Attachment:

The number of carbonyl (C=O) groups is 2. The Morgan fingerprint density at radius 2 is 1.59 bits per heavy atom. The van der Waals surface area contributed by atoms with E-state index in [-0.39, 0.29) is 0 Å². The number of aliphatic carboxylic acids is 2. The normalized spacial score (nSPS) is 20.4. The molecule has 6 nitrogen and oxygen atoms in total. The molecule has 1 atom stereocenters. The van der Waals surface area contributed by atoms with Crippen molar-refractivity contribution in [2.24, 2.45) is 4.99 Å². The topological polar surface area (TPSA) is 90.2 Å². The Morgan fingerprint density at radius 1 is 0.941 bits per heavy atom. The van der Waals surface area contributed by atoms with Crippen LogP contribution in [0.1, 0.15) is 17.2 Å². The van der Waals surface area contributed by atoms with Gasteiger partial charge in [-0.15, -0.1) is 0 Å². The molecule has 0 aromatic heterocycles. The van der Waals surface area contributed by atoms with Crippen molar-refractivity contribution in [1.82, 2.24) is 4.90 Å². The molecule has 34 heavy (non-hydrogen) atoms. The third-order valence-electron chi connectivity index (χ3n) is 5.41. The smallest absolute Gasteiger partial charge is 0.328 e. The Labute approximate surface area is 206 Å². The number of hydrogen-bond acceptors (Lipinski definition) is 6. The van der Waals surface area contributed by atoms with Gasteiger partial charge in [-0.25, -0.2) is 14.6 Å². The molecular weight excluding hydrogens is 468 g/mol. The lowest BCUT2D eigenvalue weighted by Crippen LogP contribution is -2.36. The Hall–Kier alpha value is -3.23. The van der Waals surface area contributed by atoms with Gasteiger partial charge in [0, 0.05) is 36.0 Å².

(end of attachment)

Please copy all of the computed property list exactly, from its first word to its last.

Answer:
The number of carbonyl (C=O) groups is 2. The Morgan fingerprint density at radius 2 is 1.59 bits per heavy atom. The van der Waals surface area contributed by atoms with E-state index in [-0.39, 0.29) is 0 Å². The number of aliphatic carboxylic acids is 2. The normalized spacial score (nSPS) is 20.4. The molecule has 6 nitrogen and oxygen atoms in total. The molecule has 1 atom stereocenters. The van der Waals surface area contributed by atoms with Crippen molar-refractivity contribution in [2.24, 2.45) is 4.99 Å². The topological polar surface area (TPSA) is 90.2 Å². The Morgan fingerprint density at radius 1 is 0.941 bits per heavy atom. The van der Waals surface area contributed by atoms with Crippen LogP contribution in [0.1, 0.15) is 17.2 Å². The van der Waals surface area contributed by atoms with Gasteiger partial charge in [-0.15, -0.1) is 0 Å². The molecule has 0 aromatic heterocycles. The van der Waals surface area contributed by atoms with Crippen molar-refractivity contribution in [1.82, 2.24) is 4.90 Å². The molecule has 34 heavy (non-hydrogen) atoms. The third-order valence-electron chi connectivity index (χ3n) is 5.41. The smallest absolute Gasteiger partial charge is 0.328 e. The Labute approximate surface area is 206 Å². The number of hydrogen-bond acceptors (Lipinski definition) is 6. The van der Waals surface area contributed by atoms with Gasteiger partial charge in [-0.25, -0.2) is 14.6 Å². The molecular weight excluding hydrogens is 468 g/mol. The lowest BCUT2D eigenvalue weighted by Crippen LogP contribution is -2.36. The Hall–Kier alpha value is -3.23. The van der Waals surface area contributed by atoms with Gasteiger partial charge in [0, 0.05) is 36.0 Å².